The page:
Lower division courses cover major concepts, theories, and tools of political analysis in each of the four major subfields of politics.
1 Introduction to Comparative Politics
How do other countries go about addressing major political issues such as social security, tax rates, education, and abortion? How do institutions and political culture operate differently in other nations, and what do those differences say about the American experience? This comparative survey of politics in countries and regions other than the United States seeks to answer these questions by focusing on political culture and socialization, socio-economic structure and development, class interests, government institutions, electoral processes, political parties, and major shifts in public policy. Themes of globalization, social justice, and democratization are emphasized. Case studies include Great Britain, Japan, Russia, Mexico, and Nigeria. Come see how politics goes down in the rest of the world!
2 Introduction to American Politics
This course will provide an introduction to the American political system. By examining the more important political institutions (Congress, Presidency, courts, parties. ) and political processes (campaigns and elections, public opinion, political advocacy) the course will consider the nature and extent of American democracy; investigate how political power is currently distributed in society; and discuss the degree to which that power may be redistributed in the future.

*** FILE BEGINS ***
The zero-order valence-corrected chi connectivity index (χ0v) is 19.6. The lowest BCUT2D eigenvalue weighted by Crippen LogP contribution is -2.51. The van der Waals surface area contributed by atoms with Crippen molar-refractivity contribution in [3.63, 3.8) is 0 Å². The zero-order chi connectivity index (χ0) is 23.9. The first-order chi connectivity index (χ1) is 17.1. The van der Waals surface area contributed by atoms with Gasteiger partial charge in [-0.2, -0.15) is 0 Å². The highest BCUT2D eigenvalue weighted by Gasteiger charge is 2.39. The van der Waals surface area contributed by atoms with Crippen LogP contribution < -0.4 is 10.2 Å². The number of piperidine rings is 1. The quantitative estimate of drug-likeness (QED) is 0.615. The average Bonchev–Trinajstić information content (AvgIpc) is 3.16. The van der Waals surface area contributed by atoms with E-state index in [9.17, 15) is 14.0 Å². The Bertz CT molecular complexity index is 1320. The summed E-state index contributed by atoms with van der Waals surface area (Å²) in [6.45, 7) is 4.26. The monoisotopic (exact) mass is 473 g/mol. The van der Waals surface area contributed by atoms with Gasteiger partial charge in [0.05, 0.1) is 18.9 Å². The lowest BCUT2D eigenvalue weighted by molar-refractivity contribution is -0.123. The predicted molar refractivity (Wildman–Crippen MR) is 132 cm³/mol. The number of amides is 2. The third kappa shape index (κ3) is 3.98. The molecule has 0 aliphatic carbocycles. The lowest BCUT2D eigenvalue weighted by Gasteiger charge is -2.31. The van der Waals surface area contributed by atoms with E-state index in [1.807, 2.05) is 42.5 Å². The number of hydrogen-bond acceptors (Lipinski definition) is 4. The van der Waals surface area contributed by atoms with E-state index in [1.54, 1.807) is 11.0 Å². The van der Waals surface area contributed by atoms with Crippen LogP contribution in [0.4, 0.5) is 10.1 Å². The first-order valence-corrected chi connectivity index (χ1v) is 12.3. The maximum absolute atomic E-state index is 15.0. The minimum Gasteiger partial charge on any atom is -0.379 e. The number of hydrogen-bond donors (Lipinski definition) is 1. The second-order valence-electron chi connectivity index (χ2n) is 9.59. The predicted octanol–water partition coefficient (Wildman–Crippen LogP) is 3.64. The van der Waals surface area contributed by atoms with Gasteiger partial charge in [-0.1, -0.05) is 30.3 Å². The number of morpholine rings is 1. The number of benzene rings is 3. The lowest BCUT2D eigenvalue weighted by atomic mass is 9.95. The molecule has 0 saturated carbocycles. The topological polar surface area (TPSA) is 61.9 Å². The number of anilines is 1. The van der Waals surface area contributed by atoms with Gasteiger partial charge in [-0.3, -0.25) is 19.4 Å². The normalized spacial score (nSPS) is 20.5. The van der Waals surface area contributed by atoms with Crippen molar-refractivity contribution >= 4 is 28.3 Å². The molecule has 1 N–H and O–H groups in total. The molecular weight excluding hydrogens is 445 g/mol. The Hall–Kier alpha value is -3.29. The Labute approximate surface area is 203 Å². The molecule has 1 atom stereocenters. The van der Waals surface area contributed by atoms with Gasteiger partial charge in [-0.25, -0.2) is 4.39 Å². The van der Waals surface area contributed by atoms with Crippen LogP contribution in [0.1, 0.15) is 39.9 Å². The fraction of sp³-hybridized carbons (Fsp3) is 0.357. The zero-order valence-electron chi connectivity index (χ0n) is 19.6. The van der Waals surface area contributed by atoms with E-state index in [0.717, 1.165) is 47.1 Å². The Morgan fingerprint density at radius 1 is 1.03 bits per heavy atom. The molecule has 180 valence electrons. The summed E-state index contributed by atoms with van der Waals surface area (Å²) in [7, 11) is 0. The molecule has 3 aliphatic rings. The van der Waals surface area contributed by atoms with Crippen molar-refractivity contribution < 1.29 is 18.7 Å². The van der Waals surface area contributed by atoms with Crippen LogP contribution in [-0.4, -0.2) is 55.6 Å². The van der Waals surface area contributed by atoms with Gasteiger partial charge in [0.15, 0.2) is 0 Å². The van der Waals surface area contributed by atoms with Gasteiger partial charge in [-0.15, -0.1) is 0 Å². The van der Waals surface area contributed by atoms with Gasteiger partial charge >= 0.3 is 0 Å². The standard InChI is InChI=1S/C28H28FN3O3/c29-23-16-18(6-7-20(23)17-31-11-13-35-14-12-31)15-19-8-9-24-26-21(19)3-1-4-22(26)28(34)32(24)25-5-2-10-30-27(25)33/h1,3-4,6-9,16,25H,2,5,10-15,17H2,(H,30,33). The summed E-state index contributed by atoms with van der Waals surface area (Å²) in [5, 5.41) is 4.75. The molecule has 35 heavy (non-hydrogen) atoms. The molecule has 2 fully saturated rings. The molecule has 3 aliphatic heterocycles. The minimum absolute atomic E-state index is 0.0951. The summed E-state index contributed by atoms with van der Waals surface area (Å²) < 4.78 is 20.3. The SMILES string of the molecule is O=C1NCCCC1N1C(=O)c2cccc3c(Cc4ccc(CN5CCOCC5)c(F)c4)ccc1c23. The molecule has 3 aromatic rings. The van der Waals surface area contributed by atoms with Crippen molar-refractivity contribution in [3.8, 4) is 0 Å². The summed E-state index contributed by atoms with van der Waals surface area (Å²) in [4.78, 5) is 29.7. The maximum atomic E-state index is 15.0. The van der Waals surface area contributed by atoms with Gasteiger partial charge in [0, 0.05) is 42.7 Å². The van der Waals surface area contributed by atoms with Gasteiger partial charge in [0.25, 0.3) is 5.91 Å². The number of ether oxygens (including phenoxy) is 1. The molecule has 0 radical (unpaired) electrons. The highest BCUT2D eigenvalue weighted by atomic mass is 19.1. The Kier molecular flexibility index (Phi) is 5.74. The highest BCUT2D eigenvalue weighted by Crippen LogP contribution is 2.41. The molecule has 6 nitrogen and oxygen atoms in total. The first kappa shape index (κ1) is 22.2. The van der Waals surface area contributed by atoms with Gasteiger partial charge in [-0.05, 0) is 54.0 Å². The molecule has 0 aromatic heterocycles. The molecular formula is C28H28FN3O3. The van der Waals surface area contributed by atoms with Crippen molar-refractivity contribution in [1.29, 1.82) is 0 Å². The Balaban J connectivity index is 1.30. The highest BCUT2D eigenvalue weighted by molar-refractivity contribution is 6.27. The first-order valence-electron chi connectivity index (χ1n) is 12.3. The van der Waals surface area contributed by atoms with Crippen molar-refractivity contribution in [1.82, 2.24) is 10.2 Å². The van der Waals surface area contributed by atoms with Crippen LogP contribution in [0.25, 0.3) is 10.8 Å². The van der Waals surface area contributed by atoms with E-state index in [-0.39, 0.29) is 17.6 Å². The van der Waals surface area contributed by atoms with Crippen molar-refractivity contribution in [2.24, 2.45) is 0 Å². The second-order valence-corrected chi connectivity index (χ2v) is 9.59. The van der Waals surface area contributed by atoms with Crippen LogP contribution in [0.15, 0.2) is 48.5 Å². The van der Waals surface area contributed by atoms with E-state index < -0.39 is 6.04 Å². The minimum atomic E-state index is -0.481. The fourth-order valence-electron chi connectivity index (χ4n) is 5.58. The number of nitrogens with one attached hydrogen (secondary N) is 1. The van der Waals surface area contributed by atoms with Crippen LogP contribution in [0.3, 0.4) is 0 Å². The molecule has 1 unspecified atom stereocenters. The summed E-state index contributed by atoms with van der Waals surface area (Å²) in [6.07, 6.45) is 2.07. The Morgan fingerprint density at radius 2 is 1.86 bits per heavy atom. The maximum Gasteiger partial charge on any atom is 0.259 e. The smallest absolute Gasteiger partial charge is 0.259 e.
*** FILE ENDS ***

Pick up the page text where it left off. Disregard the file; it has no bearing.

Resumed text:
3 Introduction to Political Thought
A survey of the great political ideas and ideologies that have shaped the history of politics. Topics include core political concepts such as liberty, justice, and equality, as well as organized belief systems such as liberalism, conservatism, and socialism. Students learn to analyze and evaluate political values and to apply them to practical political problems.
4 Introduction to International Politics
In this introductory course, we will explore the different theoretical frameworks for the study of international politics, in an attempt to understand how, why, and where the national interests of some actors collide and those of other actors coalesce.